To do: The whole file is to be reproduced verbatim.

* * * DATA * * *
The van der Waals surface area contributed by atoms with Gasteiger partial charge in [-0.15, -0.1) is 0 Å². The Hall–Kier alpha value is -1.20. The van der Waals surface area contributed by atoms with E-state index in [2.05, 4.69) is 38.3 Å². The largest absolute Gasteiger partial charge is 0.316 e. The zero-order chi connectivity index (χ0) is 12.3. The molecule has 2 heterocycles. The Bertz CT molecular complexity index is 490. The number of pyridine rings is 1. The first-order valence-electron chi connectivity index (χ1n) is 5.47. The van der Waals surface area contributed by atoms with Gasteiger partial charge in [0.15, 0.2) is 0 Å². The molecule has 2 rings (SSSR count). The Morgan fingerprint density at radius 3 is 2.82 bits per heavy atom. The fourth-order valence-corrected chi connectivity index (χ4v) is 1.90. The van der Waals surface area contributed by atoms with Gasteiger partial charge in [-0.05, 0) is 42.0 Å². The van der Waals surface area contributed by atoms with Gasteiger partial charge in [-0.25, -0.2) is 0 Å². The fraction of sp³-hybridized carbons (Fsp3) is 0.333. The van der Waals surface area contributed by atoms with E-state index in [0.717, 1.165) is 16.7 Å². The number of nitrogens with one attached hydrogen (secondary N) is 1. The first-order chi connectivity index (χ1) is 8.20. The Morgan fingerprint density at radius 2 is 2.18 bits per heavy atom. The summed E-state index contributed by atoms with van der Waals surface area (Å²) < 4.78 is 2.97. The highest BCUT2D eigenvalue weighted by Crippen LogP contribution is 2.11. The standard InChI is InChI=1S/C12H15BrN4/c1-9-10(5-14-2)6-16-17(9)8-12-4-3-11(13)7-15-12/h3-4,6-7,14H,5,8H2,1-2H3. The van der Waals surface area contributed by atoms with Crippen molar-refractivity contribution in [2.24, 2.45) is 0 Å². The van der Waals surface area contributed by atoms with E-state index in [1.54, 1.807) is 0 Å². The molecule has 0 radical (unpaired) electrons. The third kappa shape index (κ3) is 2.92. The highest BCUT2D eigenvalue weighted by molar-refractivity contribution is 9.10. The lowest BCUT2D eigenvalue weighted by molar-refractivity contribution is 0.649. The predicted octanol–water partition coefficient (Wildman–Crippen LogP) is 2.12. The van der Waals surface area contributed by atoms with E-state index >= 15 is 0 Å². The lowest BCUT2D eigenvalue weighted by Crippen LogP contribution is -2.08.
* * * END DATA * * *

The van der Waals surface area contributed by atoms with Gasteiger partial charge in [-0.15, -0.1) is 0 Å². The Hall–Kier alpha value is -1.20. The van der Waals surface area contributed by atoms with E-state index in [2.05, 4.69) is 38.3 Å². The largest absolute Gasteiger partial charge is 0.316 e. The zero-order chi connectivity index (χ0) is 12.3. The molecule has 2 heterocycles. The Bertz CT molecular complexity index is 490. The number of pyridine rings is 1. The first-order valence-electron chi connectivity index (χ1n) is 5.47. The van der Waals surface area contributed by atoms with Gasteiger partial charge in [0.15, 0.2) is 0 Å². The molecule has 2 rings (SSSR count). The Morgan fingerprint density at radius 3 is 2.82 bits per heavy atom. The fourth-order valence-corrected chi connectivity index (χ4v) is 1.90. The van der Waals surface area contributed by atoms with Gasteiger partial charge in [-0.05, 0) is 42.0 Å². The van der Waals surface area contributed by atoms with Gasteiger partial charge in [-0.25, -0.2) is 0 Å². The fraction of sp³-hybridized carbons (Fsp3) is 0.333. The van der Waals surface area contributed by atoms with E-state index in [0.717, 1.165) is 16.7 Å². The number of nitrogens with one attached hydrogen (secondary N) is 1. The first-order chi connectivity index (χ1) is 8.20. The Morgan fingerprint density at radius 2 is 2.18 bits per heavy atom. The summed E-state index contributed by atoms with van der Waals surface area (Å²) < 4.78 is 2.97. The highest BCUT2D eigenvalue weighted by Crippen LogP contribution is 2.11. The standard InChI is InChI=1S/C12H15BrN4/c1-9-10(5-14-2)6-16-17(9)8-12-4-3-11(13)7-15-12/h3-4,6-7,14H,5,8H2,1-2H3. The van der Waals surface area contributed by atoms with Crippen molar-refractivity contribution in [2.24, 2.45) is 0 Å². The van der Waals surface area contributed by atoms with E-state index in [1.54, 1.807) is 0 Å². The molecule has 0 radical (unpaired) electrons. The third kappa shape index (κ3) is 2.92. The highest BCUT2D eigenvalue weighted by molar-refractivity contribution is 9.10. The lowest BCUT2D eigenvalue weighted by molar-refractivity contribution is 0.649. The predicted octanol–water partition coefficient (Wildman–Crippen LogP) is 2.12. The van der Waals surface area contributed by atoms with E-state index >= 15 is 0 Å². The lowest BCUT2D eigenvalue weighted by Crippen LogP contribution is -2.08.